How To Naturally Help Your Dog’s Anxiety

Your veterinarian may prescribe anti-anxiety medications for your dog, often the same drugs used in humans but in smaller doses. These may help but at the risk of serious side effects. There are other, more natural ways to relieve your pet’s anxiety before resorting to powerful pharmaceuticals.

Herbal help

Herbs with calming properties can help your anxious dog. Some of the best known include:

  • Chamomile — This effective herb is safe to use long-term.
  • Valerian — While calming, this herb also has sedative properties.
  • St. John’s wort — Used for dogs with separation anxiety, this herb also acts as an antidepressant.

Herbal remedies are available in capsule and tincture forms and can be mixed in the food or water. One caveat: Many herbal canine remedies should not be used for extended periods. Consult a holistic veterinarian about the best herbs or combination of herbs for your dog, along with dosing information. 

Essential oils

Essential oils can reduce canine anxiety when used in a number of ways. However, it’s imperative that you use only therapeutic-grade pure oils, as lower-grade oils often contain impure additives.

Lavender is the most useful essential oil for canine calming. You can use it in a diffuser, and/or simply place the vial under the dog’s nose so he inhales a relaxing whiff. Place just a few drops behind his ears or on his stomach and gently rub it in. Other calming essential oils include:

  • Bergamot
  • Clary
  • Sweet orange
  • Ylang ylang

Essential oils are powerful, and it’s crucial to seek advice from a holistic veterinarian or holistic oil practitioner when using them on your pet. If you have birds or small pets such as hamsters or guinea pigs in the house, don’t use an essential oil diffuser in their vicinity. Cats are also sensitive to many essential oils, so avoid using diffusers or aromatherapy if you share your home with felines, too.


The old saying, “A tired dog is a good dog,” certainly rings true. Many modern dogs do not get enough exercise, and all that pent-up energy needs an outlet. For some canines, the outlet is destructive behavior, while for others it’s constant anxiety, or a combination of the two. Take your best friend out for frequent walks, runs and games of fetch. You might involve him in canine activities such as agility or flyball. Not only will extra exercise help calm your dog down, it’s a great way to strengthen the bond between you and him.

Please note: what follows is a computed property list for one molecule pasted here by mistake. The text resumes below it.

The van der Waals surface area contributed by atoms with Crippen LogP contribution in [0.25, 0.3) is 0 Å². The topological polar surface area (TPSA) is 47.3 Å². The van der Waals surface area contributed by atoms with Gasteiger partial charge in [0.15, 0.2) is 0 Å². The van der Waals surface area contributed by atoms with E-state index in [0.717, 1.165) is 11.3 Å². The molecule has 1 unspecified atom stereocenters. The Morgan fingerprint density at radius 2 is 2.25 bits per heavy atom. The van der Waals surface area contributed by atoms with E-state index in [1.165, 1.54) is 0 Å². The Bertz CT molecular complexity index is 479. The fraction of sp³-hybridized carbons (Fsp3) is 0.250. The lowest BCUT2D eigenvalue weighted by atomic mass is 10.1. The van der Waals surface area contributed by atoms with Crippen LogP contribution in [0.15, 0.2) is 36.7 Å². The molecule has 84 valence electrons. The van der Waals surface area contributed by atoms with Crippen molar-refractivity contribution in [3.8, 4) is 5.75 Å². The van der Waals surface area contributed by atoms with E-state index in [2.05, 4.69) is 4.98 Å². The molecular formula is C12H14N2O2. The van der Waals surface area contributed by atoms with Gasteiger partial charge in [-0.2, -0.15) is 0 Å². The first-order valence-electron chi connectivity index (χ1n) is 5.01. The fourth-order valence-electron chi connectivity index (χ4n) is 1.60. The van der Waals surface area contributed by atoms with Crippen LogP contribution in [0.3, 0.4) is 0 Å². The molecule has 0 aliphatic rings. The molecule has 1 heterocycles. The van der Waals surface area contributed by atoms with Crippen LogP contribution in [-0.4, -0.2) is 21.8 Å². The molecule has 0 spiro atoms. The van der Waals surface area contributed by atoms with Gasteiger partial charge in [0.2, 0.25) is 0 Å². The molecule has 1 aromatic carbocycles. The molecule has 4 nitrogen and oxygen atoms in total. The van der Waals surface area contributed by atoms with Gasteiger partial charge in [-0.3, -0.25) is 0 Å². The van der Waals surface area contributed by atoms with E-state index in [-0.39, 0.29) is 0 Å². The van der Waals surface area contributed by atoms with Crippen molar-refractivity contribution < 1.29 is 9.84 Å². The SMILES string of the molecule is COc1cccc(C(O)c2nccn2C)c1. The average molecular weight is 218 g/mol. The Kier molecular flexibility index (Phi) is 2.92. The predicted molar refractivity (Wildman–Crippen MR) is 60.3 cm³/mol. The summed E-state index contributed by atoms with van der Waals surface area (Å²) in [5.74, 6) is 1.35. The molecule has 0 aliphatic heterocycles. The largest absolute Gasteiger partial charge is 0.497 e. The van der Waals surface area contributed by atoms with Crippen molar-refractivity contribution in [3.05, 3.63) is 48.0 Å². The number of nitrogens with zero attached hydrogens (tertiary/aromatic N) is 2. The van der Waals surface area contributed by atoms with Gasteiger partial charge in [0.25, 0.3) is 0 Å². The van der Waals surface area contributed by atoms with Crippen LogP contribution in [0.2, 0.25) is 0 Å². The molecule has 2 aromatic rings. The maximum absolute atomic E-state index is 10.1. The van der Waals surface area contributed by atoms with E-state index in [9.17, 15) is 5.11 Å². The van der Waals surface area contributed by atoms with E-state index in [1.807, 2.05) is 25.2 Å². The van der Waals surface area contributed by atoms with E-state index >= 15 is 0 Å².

Mood music

If your dog experiences separation anxiety, try leaving the radio on a classical music station when you’re out of the house. You can also play gentle “new age” tunes designed to create a peaceful atmosphere. If there’s a TV in the room where your dog stays in your absence, leave it on — but turn off the sound — to provide visual stimulation and distraction.

Anxiety vests

Dog with leashIf your dog suffers from noise phobia and freaks out at the first roll of thunder, an anxiety vest helps keep him calm. It may literally save his life on the Fourth of July when panicked dogs may jump through doors and windows to “escape” the sounds of fireworks. These vests, found under various brand names, work on a simple principle: They apply pressure to the dog’s torso, and this pressure aids in anxiety relief. It’s similar to the ancient practice of swaddling infants.

Famed animal behaviorist and autism activist Dr. Temple Grandin and colleagues presented their research on canine pressure wrapping in a paper entitled “The Effect of a Pressure Wrap (ThunderShirt) on Heart Rate and Behavior in Canines Diagnosed with Anxiety Disorder,” which appeared in the September/October 2014 issue of the Journal of Veterinary Behavior. Their study involved 90 adult dogs diagnosed with either separation anxiety or general anxiety disorder. The dogs were separated into three groups:

  • Group 1 – Wore the anxiety vest as per the manufacturer’s recommendations
  • Group 2 – Wore the anxiety vest fitted loosely, not snugly as per the manufacturer
  • Group 3 – Did not wear a vest

Researchers measured each animal’s heart rate at baseline and after the dog spent 15 minutes by itself in a kennel. Videos were recorded of each dog during the entire testing process. Results showed that dogs in Group 1 — correctly wearing the anxiety vest — “showed significantly less increase from baseline in average heart rate” than dogs in the other groups. Videos showed less stress reduction behaviors, such as tongue-flicking, in Group 1 dogs than those in the other groups.

Before turning to pharmaceutical medications, try some of these natural anxiety-reducing options for a healthier —and happier — best friend.

—Jane Meggitt

Jane Meggitt graduated from New York University and worked as a staff writer for a major New Jersey newspaper chain. Her work on pets, equines and health have appeared in dozens of publications, including The Daily Puppy, The Nest Pets, Horse News, Hoof Beats and Horseback magazines. 



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